Events Calendar - Legacy [x], School of Medicine [x]

Thu4

12:00 PM

day:
Thursday
date:
04/04/2013
time:
12:00 PM - 1:00 PM
event:
BMG Seminar - "Modeling schizophrenia using induced pluripotent stem cells"
location:
Jordan Hall Rm 1-17
type:
Seminar
department:
Biochemistry, Molecular Biology and Genetics
audience:
Everyone
details:
BMG Seminar - "Modeling schizophrenia using induced pluripotent stem cells" Kristen Brennand, Ph.D., Mount Sinai School of Medicine; Jordan Hall Rm 1-17 - 12:00 p.m. -1:00 p.m. Refreshments will be served.
isCME:
No
speakers:
Kristen Brennand, Ph.D., Mount Sinai School of Medicine
registration:
No registration is necessary
contact:
Robin Clatterbuck Biochemistry & Molecular Genetics 924-1940 rst6z@virginia.edu
day:
Thursday
date:
04/04/2013
time:
12:00 PM - 1:00 PM
event:
CVRC Seminar, Jessica Connelly, PhD
location:
MR5 1005
type:
Seminar
department:
Cardiovascular Research Center
audience:
Everyone
details:
URL:
http://www.cvrc.virginia.edu/Events.cfm
isCME:
No
speakers:
Jessica Connelly, PhD Assistant Professor, Department of Medicine, Cardiovascular Medicine
registration:
No registration is necessary
contact:
Andrea McNeely CVRC 2-3792 alm6f@Virginia.EDU
day:
Thursday
date:
04/04/2013
time:
12:00 PM - 1:00 PM
event:
BIG Seminar: Alexandre Prat, Ph.D. "Brain morphogens and regulation of CNS immunity"
location:
Jordan Hall, Room 1-5
type:
Seminar
department:
Neuroscience
audience:
Everyone
details:
BIG Seminar: Alexandre Prat, Ph.D. "Brain morphogens and regulation of CNS immunity"
isCME:
No
speakers:
Alexandre Prat, Ph.D.
registration:
No registration is necessary
contact:
Jane Beckert Neuroscience (434)982-2927 jmd9c@virginia.edu
day:
Thursday
date:
04/04/2013
time:
4:00 PM - 5:00 PM
event:
Seminar - A Few Small Approaches to Study Secretory Dynamics from Endocrine Tissue
location:
Chemistry 304
type:
Seminar
department:
Research-Office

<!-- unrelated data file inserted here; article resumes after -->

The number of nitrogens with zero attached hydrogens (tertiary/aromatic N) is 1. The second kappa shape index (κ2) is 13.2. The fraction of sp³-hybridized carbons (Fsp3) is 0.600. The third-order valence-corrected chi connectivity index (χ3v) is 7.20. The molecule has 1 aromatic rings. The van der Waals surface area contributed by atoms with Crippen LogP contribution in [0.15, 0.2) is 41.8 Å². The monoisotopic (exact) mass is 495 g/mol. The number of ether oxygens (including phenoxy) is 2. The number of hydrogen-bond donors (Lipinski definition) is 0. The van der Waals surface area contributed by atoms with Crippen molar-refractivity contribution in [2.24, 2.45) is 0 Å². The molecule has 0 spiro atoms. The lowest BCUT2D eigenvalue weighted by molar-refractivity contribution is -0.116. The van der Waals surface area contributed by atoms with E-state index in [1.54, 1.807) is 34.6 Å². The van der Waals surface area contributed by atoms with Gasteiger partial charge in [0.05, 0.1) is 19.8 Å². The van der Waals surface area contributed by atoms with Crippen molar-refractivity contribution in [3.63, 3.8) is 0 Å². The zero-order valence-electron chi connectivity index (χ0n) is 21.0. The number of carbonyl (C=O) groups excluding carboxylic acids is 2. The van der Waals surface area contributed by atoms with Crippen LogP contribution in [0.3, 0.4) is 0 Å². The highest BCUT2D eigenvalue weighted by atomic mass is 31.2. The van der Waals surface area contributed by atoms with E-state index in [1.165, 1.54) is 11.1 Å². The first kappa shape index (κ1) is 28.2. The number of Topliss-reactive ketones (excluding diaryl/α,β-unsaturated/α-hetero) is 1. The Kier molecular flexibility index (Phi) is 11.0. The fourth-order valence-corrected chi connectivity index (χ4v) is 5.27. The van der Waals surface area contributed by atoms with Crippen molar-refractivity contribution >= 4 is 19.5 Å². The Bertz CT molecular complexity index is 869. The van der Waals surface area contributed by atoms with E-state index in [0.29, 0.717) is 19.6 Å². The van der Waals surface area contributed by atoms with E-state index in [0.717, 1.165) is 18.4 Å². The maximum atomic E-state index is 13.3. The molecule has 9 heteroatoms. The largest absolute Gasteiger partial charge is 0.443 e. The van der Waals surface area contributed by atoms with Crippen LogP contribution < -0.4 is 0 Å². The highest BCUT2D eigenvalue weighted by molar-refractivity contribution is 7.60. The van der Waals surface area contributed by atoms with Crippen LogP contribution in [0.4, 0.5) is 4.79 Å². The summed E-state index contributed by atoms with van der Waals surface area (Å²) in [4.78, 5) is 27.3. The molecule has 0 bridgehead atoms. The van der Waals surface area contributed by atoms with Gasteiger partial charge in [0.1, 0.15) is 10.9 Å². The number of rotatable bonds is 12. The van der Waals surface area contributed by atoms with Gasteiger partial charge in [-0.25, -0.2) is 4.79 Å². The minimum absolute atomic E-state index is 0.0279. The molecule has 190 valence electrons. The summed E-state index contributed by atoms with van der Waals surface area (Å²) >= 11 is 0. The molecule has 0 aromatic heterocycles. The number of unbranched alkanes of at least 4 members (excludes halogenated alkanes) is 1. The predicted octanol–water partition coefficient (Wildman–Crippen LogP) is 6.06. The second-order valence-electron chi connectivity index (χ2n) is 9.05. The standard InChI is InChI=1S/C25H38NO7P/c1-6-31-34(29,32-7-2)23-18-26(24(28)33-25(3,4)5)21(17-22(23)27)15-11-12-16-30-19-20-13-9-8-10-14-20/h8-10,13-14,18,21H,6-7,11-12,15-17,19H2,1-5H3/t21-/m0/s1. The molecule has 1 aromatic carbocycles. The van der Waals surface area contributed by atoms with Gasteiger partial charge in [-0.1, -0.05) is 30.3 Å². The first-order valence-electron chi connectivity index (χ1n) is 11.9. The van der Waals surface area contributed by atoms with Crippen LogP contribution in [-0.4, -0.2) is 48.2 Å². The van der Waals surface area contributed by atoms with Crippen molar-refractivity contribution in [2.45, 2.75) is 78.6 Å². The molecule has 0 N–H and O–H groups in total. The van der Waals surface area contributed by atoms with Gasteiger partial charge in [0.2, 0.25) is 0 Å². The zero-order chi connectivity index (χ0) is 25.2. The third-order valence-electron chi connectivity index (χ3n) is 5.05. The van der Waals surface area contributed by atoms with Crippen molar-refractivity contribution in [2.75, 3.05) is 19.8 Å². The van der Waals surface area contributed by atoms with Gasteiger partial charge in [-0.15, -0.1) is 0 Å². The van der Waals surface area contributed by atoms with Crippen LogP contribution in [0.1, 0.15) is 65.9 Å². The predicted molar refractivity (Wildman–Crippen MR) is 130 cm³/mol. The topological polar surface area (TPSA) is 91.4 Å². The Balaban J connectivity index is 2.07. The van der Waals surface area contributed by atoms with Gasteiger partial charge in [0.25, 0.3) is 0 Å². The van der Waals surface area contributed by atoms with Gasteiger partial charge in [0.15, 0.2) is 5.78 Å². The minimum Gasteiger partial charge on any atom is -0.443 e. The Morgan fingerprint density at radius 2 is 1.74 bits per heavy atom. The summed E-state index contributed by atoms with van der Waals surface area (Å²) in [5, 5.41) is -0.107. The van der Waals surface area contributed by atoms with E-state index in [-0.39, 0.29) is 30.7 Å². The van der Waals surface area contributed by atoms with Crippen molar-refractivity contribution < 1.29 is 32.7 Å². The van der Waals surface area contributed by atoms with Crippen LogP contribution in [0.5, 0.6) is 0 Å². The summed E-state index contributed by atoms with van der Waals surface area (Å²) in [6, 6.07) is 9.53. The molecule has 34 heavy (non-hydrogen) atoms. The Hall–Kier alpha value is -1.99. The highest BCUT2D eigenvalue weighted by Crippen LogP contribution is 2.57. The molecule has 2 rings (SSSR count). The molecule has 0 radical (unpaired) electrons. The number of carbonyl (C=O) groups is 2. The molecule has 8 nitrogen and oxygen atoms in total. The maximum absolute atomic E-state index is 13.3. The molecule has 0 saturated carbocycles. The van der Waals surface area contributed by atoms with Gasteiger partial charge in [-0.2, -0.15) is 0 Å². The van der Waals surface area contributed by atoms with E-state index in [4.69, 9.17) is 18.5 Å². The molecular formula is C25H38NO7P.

audience:
Faculty Students
details:
It is understood that acute insulin secretion is altered or abolished in the disease states of obesity, insulin resistance, and diabetes. However, much less is known about the acute endocrine function of adipose tissue (fat), since current methods are insufficient to interrogate dynamics. We propose to replace large-scale sampling methods (Petri dishes or well-plates) with simple microfluidic systems that can interrogate much smaller samples of tissue. As such, we must develop compatible assays for hormone quantitation in these small volumes. In this work, I will discuss how we have broadened our capabilities in studying hormone secretion from intact tissue such as adipocytes and pancreatic islets.

We first applied microfluidic aqueous-in-oil droplet formation (~0.5 nL droplets) to sample and measure zinc secretions from single murine pancreatic islets at high temporal resolution (~1 s). To assay proteins in such small volumes, we have recently developed proximity immunoassays that employ fluorescence resonance energy transfer (pFRET). Our insulin pFRET is capable of direct detection of 300 pM insulin, and it was recently combined with microfluidic droplet sampling to monitor secretions in real time from as few as 12 pancreatic islets during glucose stimulation and pharmacological treatments. Microfluidic secretion sampling from 3D cultures of fat tissue (adipocytes) was shown functional, and we are currently working to combine this system with droplet sampling and pFRET assays for leptin and adiponectin. While we are interested in uncovering the nature of rapid adipokine secretion, this integrated system should provide a unique and generalizable platform for interrogating the dynamics of hormone secretion from various types of tissue at small scales.

In addition, we have developed an electrochemical proximity assay (ECPA) capable of direct detection of proteins at femtomolar concentrations. ECPA can directly assay insulin in 20-fold diluted mouse serum (unspiked), and our reusable ECPA approach was proven functional for real-time interrogation of insulin secretion from <20 islets at ~5-7 minute temporal resolution. This method is extremely flexible, capable of detecting a wide variety of protein targets, and is amenable to point-of-care protein measurement, since any target with two aptamers or antibodies could be assayed via direct electrochemical readout.
isCME:
No
speakers:
Christopher J. Easley, Ph.D., Department of Chemistry and Biochemistry, Auburn University
registration:
No registration is necessary
contact:
James Landers Chemistry 434-243-8658 jpl5e@virginia.edu

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